When board members at the University of North Carolina at Chapel Hill unanimously passed a resolution recently to accelerate the creation of a School of Civic Life and Leadership, some faculty members were shocked. The issue hadn’t been on the agenda or even, some professors said, on the radar — even though such initiatives are expected to be initiated and led by academics.
The resolution requested that the administration work to develop a school, with a dedicated faculty team, that would promote public discourse — an idea some conservative media quickly hailed as a way to create a safe haven of sorts for right-leaning thinkers on a campus full of leftists.
“Like many of you, I am flabbergasted,” Mimi Chapman, chair of the university faculty, said at a meeting of faculty leaders Monday, given that faculty members apparently had not been informed about the new school, much less engaged in its development. “It is deeply upsetting and unsettling.”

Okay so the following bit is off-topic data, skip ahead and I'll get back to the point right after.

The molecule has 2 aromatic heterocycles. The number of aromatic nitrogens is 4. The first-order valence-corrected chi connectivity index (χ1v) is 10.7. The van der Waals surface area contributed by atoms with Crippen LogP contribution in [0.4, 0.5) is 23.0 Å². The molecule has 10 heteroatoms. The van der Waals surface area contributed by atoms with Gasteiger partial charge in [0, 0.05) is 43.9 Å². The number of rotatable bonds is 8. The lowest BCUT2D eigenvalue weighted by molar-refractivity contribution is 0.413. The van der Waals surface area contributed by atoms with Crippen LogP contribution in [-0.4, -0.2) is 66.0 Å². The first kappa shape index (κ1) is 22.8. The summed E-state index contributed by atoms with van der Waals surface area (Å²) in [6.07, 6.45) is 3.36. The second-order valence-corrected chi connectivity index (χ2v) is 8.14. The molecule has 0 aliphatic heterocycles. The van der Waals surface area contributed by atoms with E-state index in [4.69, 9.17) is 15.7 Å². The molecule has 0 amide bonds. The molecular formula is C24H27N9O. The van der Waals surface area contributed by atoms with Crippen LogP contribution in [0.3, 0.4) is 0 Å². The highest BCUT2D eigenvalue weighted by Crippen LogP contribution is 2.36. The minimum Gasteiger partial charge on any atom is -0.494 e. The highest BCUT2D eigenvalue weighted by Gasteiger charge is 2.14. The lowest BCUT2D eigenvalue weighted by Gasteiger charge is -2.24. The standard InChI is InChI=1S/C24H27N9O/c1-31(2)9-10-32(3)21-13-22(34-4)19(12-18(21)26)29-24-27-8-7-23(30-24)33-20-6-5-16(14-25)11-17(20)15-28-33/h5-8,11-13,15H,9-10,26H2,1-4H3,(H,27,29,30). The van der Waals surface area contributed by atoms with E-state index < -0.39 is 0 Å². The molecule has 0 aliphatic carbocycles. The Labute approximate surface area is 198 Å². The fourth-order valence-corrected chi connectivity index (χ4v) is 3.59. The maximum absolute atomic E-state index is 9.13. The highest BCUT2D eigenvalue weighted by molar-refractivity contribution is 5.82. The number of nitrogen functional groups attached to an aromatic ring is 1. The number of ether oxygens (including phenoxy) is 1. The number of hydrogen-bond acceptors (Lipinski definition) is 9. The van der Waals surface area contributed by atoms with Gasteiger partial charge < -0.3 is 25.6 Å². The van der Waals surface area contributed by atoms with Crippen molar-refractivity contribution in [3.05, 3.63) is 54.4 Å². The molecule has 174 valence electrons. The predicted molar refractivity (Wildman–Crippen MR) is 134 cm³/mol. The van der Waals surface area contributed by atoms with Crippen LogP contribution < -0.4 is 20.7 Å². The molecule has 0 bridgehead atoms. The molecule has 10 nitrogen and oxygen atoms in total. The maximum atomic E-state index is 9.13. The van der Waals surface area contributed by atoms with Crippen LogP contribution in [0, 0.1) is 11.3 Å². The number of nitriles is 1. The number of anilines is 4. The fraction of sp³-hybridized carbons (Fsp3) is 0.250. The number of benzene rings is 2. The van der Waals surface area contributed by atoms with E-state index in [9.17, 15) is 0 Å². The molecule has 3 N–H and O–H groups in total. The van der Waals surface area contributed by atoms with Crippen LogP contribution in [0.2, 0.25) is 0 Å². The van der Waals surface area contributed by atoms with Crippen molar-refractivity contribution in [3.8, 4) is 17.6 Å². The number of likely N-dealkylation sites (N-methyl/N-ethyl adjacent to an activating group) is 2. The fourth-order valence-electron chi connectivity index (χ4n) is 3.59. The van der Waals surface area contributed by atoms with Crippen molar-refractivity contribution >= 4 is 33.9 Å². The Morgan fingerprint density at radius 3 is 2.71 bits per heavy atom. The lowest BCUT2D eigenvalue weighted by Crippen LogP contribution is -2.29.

At a time when many are worried about culture wars and political interference in classrooms across the country, the board resolution triggered some strong reactions.
The university’s provost also told faculty leaders that he was surprised by the resolution, but sought to convince openly skeptical professors in the meeting that it had originated as a faculty idea, and was one they would shape and carry forward.
“Our vision is not about making a political statement,” Christopher Clemens, UNC’s provost, said of the proposed school that would teach public discourse, which he strongly endorses. Rather, it’s about “creating a school that will focus on preparing our students with the skills and capacities to help make democracy work better.” He said the idea had emerged from internal budget talks in December and he shared it with some stakeholders.
“We want to equip our students to open their ears, find their voices,” he said. “That is not a left issue. That is not a right issue. That is not a liberal issue. That is not a conservative issue.”
Chapman said the vast majority of faculty at UNC are already very skilled at fostering constructive dialogue among students. “To me,” she said, “this is a solution in search of a problem.”